I like to serve any version of these lovely height-of-season beans fresh on my table along with other crunchy raw vegetables, like carrots, radishes and tender white turnips. They’re one of my favorite vegetables to eat raw, rating alongside such favorites as snap peas.


If cooking them, do it lightly to retain color, texture and taste. When I pan sauté green beans, I blanch them quickly in boiling water first until they’re tender-crisp and still bright green. They should then go into the sauté pan for the briefest of times, just long enough to warm through and gather the flavors in the pan.


Beans may be blanched ahead of time and then plunged into a bath of ice water to stop the cooking process. Afterwards, store them covered in the fridge until ready to sauté.


As to flavors in the pan, beans are beautiful with any combination of butter, olive oil, shallots, garlic, thyme, lemon zest and sliced or slivered almonds.

 

 

 

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Pictured here are cranberry beans at the Friday evening farmers' market sponsored by the Lake County Community Co-op in Clearlake, Calif. Photo by Esther Oertel.
 

 

 


Beans are also fantastic when grilled, which gives them a smoky, caramelized flavor. Toss them in garlic and olive oil prior to grilling. Use a grilling basket if you’ve got one; otherwise, lay them down so they crisscross the grids.


Grill for seven to 10 minutes over medium-high to high heat, turning with tongs or tossing in basket as needed. Once off the heat, finish with a bit of lemon zest and some salt to taste.


Despite their rich green color, green beans provide our bodies with important colorful, health-supporting carotenoids like lutein and beta-carotene in amounts comparable to their red-toned carrot and tomato cousins.


Green beans are high in antioxidants, which contribute, among other things, to good cardiovascular health.


They’re an excellent source of free radical-scavenging vitamin C and manganese, and bone-building vitamin K, and a very good source of immune-supportive, vitamin A; heart-healthy dietary fiber, potassium, and folate; and energy-producing iron.


In addition, green beans are a good source of bone-building magnesium, calcium, phosphorus, and copper; energy-producing thiamine, riboflavin, and niacin; muscle-enhancing protein; and anti-inflammatory omega-3 fatty acids.


Green beans have also been shown to contain valuable amounts of the mineral silicon, and in a form that makes it easier for us to absorb this bone-supportive and connective tissue-supportive nutrient.


Today’s recipe is a more delicately flavored way to serve green beans than the traditional casserole with mushroom soup and fried onions. I tried it at one of my favorite annual events, the Glendi Ethnic Foods Festival in Santa Rosa, Calif., and the recipe is from a cookbook I purchased during one of my visits there.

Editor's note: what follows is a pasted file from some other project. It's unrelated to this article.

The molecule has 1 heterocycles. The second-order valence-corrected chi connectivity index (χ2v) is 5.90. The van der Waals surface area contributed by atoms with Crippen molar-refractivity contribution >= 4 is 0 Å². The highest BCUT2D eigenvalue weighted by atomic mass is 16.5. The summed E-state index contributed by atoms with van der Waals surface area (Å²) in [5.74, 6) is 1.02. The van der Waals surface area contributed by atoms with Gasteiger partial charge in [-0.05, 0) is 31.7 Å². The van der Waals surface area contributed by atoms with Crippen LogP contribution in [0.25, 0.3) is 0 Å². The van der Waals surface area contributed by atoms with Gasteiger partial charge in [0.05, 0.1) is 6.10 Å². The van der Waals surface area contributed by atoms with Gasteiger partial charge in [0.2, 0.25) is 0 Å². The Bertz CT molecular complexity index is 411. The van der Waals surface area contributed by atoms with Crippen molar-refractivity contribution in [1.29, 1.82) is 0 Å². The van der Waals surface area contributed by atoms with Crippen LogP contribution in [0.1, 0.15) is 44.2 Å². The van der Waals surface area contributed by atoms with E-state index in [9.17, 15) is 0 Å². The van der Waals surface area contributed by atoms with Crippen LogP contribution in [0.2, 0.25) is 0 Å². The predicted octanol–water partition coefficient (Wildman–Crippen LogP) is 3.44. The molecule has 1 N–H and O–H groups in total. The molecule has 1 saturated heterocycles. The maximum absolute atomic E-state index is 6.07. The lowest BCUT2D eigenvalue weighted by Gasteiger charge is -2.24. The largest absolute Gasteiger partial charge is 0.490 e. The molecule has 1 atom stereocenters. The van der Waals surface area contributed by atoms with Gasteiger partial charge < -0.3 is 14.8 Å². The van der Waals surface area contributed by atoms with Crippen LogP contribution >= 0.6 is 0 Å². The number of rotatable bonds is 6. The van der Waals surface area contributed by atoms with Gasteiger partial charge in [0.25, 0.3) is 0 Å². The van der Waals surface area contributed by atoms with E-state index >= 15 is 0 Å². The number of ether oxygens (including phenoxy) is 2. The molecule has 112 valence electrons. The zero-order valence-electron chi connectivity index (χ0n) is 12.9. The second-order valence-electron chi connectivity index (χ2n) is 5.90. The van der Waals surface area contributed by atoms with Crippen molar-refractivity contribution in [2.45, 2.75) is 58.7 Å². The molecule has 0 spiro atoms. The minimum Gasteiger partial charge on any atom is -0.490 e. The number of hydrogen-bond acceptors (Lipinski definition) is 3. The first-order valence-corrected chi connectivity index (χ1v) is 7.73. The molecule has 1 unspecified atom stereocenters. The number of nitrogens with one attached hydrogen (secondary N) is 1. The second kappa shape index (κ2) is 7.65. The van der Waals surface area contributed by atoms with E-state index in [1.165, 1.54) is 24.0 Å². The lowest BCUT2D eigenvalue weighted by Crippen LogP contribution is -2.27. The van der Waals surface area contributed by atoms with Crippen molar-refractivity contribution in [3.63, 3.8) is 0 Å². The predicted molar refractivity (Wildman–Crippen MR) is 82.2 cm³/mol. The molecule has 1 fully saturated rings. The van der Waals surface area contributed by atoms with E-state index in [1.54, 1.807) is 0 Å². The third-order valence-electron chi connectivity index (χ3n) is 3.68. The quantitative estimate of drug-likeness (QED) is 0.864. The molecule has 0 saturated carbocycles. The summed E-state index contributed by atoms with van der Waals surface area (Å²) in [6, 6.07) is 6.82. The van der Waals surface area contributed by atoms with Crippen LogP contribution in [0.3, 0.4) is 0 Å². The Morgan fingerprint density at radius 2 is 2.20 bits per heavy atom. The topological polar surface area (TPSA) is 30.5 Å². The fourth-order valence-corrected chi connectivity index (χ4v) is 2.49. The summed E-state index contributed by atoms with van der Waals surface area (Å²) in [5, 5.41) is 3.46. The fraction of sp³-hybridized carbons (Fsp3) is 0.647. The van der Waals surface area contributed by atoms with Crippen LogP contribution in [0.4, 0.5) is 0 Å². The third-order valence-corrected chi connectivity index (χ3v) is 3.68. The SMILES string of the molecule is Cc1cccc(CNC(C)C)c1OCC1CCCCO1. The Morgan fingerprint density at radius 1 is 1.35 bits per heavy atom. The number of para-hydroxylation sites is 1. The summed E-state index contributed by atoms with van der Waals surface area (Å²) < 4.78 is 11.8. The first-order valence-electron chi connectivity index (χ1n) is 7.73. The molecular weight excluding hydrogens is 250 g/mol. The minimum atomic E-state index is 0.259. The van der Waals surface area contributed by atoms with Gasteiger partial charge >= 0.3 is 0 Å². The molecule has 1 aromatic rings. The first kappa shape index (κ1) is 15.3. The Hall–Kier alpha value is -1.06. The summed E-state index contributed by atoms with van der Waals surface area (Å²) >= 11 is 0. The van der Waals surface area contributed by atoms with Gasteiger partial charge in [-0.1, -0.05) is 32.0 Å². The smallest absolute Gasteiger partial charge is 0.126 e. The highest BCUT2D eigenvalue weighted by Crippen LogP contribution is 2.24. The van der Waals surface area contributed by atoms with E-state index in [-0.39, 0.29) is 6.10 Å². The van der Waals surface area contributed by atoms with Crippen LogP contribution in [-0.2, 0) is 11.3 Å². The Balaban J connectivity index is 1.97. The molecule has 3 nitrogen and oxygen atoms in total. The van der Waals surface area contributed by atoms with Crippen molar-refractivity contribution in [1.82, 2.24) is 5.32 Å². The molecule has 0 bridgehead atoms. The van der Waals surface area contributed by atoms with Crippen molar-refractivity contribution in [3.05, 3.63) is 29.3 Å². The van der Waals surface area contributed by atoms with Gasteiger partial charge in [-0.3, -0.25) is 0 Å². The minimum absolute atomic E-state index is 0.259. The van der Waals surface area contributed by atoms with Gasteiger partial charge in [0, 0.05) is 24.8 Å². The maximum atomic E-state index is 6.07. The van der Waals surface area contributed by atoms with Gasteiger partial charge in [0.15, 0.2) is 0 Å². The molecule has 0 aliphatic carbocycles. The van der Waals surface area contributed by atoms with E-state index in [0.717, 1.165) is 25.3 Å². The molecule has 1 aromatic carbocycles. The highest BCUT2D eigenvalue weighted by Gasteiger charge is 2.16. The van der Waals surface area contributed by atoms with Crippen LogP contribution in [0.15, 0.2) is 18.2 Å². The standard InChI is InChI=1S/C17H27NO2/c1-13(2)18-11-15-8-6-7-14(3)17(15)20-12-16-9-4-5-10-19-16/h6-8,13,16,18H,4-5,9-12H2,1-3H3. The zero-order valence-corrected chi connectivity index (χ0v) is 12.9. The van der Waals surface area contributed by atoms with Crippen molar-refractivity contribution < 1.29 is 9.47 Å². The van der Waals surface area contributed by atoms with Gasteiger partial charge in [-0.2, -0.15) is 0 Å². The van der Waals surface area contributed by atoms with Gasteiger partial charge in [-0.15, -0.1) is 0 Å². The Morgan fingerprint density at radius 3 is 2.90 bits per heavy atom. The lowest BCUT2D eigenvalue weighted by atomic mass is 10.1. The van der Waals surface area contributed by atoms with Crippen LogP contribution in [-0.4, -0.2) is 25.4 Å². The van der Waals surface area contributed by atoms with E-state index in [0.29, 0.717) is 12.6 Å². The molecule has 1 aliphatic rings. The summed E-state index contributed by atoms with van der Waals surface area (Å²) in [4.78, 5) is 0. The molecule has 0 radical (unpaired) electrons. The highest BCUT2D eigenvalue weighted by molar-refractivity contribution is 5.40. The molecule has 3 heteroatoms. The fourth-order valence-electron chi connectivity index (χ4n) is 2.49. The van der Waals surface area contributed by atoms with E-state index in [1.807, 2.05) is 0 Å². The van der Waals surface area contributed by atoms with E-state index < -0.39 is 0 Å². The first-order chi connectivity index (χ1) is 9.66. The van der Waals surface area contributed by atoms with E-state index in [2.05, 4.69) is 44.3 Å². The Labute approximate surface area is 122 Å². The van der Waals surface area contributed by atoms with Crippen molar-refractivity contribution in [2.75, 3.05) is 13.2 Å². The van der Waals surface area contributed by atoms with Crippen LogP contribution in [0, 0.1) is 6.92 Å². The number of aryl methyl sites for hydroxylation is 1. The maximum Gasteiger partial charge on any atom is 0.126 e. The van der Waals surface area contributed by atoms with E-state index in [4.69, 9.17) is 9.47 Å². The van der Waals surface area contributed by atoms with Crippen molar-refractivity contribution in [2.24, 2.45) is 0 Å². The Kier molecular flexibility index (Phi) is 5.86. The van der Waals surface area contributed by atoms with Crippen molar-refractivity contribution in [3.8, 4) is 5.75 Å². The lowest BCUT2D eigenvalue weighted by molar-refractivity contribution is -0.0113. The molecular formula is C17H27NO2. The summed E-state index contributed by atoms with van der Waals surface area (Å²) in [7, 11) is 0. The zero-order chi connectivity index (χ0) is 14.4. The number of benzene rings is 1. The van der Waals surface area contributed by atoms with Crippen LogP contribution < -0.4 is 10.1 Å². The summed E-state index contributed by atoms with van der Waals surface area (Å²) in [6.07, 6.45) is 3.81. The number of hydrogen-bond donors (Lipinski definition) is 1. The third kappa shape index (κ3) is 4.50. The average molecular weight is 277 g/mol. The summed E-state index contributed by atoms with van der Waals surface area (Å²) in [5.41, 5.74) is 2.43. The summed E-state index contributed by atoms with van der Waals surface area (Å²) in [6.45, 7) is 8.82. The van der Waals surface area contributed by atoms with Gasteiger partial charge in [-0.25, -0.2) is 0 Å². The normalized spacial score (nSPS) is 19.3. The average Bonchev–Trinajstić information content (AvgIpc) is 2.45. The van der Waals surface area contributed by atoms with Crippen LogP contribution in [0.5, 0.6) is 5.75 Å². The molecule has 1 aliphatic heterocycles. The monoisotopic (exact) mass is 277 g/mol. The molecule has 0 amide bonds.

The festival takes place every third weekend in September, rain or shine, and if you go, these beans may be found at the Serbian foods booth. Or you could try it on your table this Thanksgiving.


If calories or saturated fat is a concern, experiment with lightening up the recipe by using olive oil in place of butter and a reduced-fat sour cream.


Serbian green beans


2 pounds fresh green beans, ends trimmed and cut in 1-inch lengths

Large bowl of ice water

¼ cup bread crumbs

½ cup butter

2 cloves garlic, mashed

¼ cup chopped parsley

½ teaspoon salt

¼ teaspoon freshly ground black pepper

Cup sour cream


Preheat oven to 350 degrees F. Bring a large pot of water to boil. Add beans, return to boil and boil 3 minutes. Drain and plunge into a bowl of ice water to stop cooking.


Melt butter over medium heat in a medium skillet. Add bread crumbs and sauté until lightly browned. Stir in garlic and sauté 2 minutes, being careful not to brown. Turn off heat, add parsley, salt and pepper, and mix well.


In a large bowl, mix beans and breadcrumb mixture. Lightly grease a shallow ovenproof casserole and add beans. Spread sour cream evenly over top. Bake for 25 minutes, or until heated through.


Serves eight as a side dish.


Recipe courtesy of “Glendi Recipes,” published by St. Seraphim of Sarov Church, Santa Rosa, Calif., first edition, copyright 2008.


Esther Oertel, the “Veggie Girl,” is a culinary coach and educator and is passionate about local produce. Oertel teaches culinary classes at Chic Le Chef in Hidden Valley Lake, Calif., and The Kitchen Gallery in Lakeport, Calif., and gives private cooking lessons. She welcomes your questions and comments; e-mail her at This email address is being protected from spambots. You need JavaScript enabled to view it..